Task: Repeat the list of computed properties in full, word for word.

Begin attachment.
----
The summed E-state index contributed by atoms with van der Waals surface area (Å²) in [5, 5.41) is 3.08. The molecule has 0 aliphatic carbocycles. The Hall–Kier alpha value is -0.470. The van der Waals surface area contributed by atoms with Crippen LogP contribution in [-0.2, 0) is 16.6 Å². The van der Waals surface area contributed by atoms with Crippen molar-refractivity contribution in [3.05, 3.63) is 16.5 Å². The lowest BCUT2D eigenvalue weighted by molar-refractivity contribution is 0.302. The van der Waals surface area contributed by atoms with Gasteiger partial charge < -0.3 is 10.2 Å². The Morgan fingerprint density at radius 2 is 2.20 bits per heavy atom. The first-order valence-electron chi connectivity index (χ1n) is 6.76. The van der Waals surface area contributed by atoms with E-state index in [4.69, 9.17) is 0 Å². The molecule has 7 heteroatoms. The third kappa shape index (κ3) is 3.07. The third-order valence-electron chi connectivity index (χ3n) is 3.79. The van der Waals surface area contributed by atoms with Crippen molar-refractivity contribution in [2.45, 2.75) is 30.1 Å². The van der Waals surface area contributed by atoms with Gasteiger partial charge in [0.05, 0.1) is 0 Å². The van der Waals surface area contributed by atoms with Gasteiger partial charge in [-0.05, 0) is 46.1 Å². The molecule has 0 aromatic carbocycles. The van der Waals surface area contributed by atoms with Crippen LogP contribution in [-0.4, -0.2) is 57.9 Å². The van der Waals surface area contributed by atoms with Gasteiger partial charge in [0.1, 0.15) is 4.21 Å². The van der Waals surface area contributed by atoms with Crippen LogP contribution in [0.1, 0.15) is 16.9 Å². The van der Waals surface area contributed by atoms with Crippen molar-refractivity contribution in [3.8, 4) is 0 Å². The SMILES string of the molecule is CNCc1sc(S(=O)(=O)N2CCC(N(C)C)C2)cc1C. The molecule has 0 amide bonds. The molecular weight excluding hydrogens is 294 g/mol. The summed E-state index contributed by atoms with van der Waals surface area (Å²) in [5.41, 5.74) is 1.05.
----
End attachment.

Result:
The summed E-state index contributed by atoms with van der Waals surface area (Å²) in [5, 5.41) is 3.08. The molecule has 0 aliphatic carbocycles. The Hall–Kier alpha value is -0.470. The van der Waals surface area contributed by atoms with Crippen LogP contribution in [-0.2, 0) is 16.6 Å². The van der Waals surface area contributed by atoms with Crippen molar-refractivity contribution in [3.05, 3.63) is 16.5 Å². The lowest BCUT2D eigenvalue weighted by molar-refractivity contribution is 0.302. The van der Waals surface area contributed by atoms with Gasteiger partial charge < -0.3 is 10.2 Å². The Morgan fingerprint density at radius 2 is 2.20 bits per heavy atom. The first-order valence-electron chi connectivity index (χ1n) is 6.76. The van der Waals surface area contributed by atoms with E-state index in [4.69, 9.17) is 0 Å². The molecule has 7 heteroatoms. The third kappa shape index (κ3) is 3.07. The third-order valence-electron chi connectivity index (χ3n) is 3.79. The van der Waals surface area contributed by atoms with Crippen molar-refractivity contribution in [2.45, 2.75) is 30.1 Å². The van der Waals surface area contributed by atoms with Gasteiger partial charge in [0.05, 0.1) is 0 Å². The van der Waals surface area contributed by atoms with Gasteiger partial charge in [-0.05, 0) is 46.1 Å². The molecule has 0 aromatic carbocycles. The van der Waals surface area contributed by atoms with Crippen LogP contribution in [-0.4, -0.2) is 57.9 Å². The van der Waals surface area contributed by atoms with Gasteiger partial charge in [0.1, 0.15) is 4.21 Å². The van der Waals surface area contributed by atoms with Crippen LogP contribution in [0.1, 0.15) is 16.9 Å². The van der Waals surface area contributed by atoms with Crippen molar-refractivity contribution in [3.8, 4) is 0 Å². The SMILES string of the molecule is CNCc1sc(S(=O)(=O)N2CCC(N(C)C)C2)cc1C. The molecule has 0 amide bonds. The molecular weight excluding hydrogens is 294 g/mol. The summed E-state index contributed by atoms with van der Waals surface area (Å²) in [5.41, 5.74) is 1.05.